Statement of the Standing Committee of the Catholic Bishops’ Conference of Japan – CONCERNING RESEARCH ON HUMAN CLONING


To All Men and Women of Good Will: Introduction The British science journal “Nature” recently carr […]

To All Men and Women of Good Will:

The British science journal “Nature” recently carried an article describing the successful cloning of a sheep at the Roslin Institute in Scotland. This experiment, the first of its kind ever, was the work of a team headed by Drs. Wilmut and Campbell. The process is quite different from the cloning which uses fertilized and unfertilized egg cells only to produce mammals such as cows and mice. In the Roslin method, the journal says, “they start with a living cell taken from a living body and combine its nucleus with a non-embryonic egg cell from which the nucleus has been removed. ”
The success of the Roslin experiment signals new developments in the cloning of farm animals but also shows that cloning of the human species is a real possibility. In the latter case, however, we are concerned with the essence of the human person, and the very possibility of human cloning immediately started a wave of protest in countries across Europe and America, as well as in Japan. The majority of the critics held that, “Research into cloning human beings should be forbidden, because it injures the dignity of the human person. ”
It is our opinion as the members of the Standing Committee of the Catholic Bishops’ Conference of Japan that research into human cloning is a violation of human dignity and the basic principles of human reproduction. It is to be feared that the results could be genetically harmful, and it opens the way to invade an area that essentially belongs to God. We wish to state publicly that we are against research into cloning human beings.

1. Before setting out the official position of the Catholic Church on this issue,
we present the principal ethical reasons western society advances against artificial reduplication of human beings. The Catholic Church is basically in agreement with these reasons.
a) Human cloning is contrary to the dispensation of nature in that it differs from the basic principles governing human reproduction.
b) The danger exists that genetic duplication of human beings will have weak genetic controls.
c) The very act of cloning is itself an interference with human life.
d) If scientists begin genetic duplication of superior human beings, they will pave the way for a widespread eugenics mentality.
e) To produce a brother or sister by cloning, for the purpose of providing a sick sibling with bone marrow, for instance, would be to reduce the human beings to mere donors of bodily organs.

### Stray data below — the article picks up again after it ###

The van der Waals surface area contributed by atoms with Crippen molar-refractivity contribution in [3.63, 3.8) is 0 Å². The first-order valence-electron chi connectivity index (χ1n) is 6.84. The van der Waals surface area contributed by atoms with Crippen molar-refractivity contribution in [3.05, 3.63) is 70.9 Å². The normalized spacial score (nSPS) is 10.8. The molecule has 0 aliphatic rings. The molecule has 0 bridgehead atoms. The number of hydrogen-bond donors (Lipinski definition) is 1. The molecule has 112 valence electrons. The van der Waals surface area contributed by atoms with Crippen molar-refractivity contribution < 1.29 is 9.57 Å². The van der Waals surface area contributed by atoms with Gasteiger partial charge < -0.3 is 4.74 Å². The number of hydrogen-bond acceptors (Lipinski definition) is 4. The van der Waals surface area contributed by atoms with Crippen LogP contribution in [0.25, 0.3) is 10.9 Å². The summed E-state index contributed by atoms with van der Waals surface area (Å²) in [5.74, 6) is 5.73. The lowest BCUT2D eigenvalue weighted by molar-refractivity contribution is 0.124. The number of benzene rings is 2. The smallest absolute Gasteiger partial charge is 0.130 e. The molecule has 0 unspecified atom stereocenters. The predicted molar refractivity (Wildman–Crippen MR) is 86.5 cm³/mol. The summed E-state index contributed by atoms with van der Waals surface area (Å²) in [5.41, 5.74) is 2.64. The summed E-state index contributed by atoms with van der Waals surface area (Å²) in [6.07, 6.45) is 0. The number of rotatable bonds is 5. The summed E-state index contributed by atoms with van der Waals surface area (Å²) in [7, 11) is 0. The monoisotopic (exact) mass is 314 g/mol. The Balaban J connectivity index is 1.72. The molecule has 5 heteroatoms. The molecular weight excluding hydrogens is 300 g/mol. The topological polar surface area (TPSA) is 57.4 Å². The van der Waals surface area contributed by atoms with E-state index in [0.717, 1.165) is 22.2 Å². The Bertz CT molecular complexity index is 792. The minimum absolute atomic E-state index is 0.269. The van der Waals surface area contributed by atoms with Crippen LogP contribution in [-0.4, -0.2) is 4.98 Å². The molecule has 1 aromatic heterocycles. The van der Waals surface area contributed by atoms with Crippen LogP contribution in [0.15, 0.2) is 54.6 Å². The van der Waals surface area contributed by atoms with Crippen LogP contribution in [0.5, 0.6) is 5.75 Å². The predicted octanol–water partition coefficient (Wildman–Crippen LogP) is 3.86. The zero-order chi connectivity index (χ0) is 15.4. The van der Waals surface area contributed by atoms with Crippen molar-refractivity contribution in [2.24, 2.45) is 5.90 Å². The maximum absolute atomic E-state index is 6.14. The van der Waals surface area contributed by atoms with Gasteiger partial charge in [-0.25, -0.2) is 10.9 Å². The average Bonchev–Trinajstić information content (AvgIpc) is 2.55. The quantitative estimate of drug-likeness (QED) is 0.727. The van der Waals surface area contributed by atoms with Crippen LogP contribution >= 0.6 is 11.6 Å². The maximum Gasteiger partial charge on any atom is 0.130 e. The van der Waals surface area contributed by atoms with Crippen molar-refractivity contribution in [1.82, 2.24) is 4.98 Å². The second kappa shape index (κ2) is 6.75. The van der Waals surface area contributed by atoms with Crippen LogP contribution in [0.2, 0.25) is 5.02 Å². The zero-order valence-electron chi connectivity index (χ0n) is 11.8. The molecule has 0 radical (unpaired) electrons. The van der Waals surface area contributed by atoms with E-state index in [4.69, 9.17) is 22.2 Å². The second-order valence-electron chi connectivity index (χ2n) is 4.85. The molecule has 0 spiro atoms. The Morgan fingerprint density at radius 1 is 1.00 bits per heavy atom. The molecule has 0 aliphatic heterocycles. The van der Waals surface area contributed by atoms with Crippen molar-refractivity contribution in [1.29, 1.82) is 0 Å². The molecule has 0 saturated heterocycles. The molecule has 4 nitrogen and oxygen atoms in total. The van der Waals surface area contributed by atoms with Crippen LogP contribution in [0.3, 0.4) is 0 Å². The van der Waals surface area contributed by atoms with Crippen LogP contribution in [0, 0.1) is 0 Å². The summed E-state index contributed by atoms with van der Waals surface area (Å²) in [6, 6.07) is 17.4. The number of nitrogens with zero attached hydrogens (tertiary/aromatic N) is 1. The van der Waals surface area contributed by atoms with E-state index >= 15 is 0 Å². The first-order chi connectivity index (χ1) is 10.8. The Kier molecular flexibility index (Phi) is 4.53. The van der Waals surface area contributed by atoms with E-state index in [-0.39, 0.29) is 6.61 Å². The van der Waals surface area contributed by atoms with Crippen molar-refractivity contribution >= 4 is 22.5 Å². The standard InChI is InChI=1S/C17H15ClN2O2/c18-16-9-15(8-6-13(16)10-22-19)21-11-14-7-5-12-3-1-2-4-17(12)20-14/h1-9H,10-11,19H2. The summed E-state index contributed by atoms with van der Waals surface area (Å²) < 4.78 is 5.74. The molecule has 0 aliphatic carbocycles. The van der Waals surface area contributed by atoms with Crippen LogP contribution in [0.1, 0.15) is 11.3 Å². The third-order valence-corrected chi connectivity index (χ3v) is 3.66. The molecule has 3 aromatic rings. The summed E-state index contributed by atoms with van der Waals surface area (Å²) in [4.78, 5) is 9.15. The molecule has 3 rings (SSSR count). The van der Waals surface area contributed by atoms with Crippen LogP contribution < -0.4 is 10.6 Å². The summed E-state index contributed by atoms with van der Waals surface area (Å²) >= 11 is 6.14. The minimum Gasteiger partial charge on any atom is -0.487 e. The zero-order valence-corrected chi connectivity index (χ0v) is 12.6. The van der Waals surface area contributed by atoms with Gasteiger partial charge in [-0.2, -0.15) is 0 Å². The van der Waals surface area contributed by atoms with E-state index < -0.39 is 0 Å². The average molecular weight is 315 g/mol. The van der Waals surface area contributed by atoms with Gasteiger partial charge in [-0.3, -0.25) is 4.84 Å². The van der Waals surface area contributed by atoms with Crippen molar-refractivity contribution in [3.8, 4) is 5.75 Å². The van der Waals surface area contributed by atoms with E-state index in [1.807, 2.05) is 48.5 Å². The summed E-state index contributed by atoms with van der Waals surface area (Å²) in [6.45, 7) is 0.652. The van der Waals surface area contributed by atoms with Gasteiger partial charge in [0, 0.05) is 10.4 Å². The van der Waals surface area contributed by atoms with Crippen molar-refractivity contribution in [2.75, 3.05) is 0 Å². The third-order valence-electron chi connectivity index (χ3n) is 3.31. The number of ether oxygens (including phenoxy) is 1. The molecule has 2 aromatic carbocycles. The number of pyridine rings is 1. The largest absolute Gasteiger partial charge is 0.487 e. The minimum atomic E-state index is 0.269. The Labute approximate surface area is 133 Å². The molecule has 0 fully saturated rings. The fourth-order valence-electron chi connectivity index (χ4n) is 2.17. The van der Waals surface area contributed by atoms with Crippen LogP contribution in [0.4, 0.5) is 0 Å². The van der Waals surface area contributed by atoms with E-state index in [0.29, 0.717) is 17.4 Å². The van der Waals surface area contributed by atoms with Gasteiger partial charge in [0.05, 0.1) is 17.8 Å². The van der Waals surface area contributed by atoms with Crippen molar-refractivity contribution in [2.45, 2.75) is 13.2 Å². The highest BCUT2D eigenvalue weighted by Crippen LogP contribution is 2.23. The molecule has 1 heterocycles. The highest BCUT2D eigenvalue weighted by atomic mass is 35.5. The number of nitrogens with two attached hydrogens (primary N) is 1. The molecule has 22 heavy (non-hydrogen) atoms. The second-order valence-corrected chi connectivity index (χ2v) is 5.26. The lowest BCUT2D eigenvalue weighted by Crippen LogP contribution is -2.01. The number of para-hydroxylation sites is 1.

2. The Catholic Church is opposed to this kind of research for the following reasons as well.
First of all, a human being is born of the union between a man and a woman and is endowed with the right to be reared by his or her parents. The duty and responsibility of guarding this right rests on the parents. This is the dispensation of providence. Indeed, this duty and responsibility rests not only on the parents but on society itself. But who will bear this responsibility for a human person who is the product of cloning? A human person is meant to grow up soundly in the home provided by one’s parents, and eventually to take one’s place in society. A cloned person would be deprived of all these privileges.
Even supposing a human being to be born a product of a cloning experiment, it must not be forgotten that he or she will be a person endowed with absolute worth and dignity. Such a person will be a perfect human being and genetically in the same position as a natural identical twin. Just as identical twins enjoy absolute value and dignity, so also would a cloned human being. However, the creation of human beings blessed with that absolute worth and dignity is a right that belongs to God alone. It is not entrusted to human ingenuity.
As the Catholic Church has always taught, a human being becomes a human being at the moment the oocyte becomes fertilized. Unless done in order to improve or preserve the child’s health, interference with a fetus (this includes the fertilized ovum or embryo) for genetic diagnosis or manipulation is forbidden (Cf. Encyclical of John Paul II, Evangelium Vitae, 63).
We also wish to point out that research into human cloning, even from a medical or therapeutic viewpoint, raises problems: the purpose of the research is not clear; the unknown factors too many. The natural object of scientific skill and therapeutic medicine is the preservation of human life. What objectives research into cloning human beings could have is not clear at all.

In Conclusion

The ethical problems surrounding clone research, at present receiving such publicity due to the birth of a cloned sheep, were understood at an early stage and argued about worldwide, especially in Christian countries. We must honestly admit, however, that in Japan the problem was not widely discussed or investigated for its implications in the field of ethics and the theology of human life. It is our hope that the problems that cloning research gives rise to will be argued and sifted thoroughly, and moral guidelines clearly established. However, we wish to emphasize once more that no matter what way the argument develops, the act of creating a human being endowed with absolute worth and dignity is the province of God alone and can never be entrusted to human enterprise.

May 3, 1997
Standing Committee, Catholic Bishops' Conference of Japan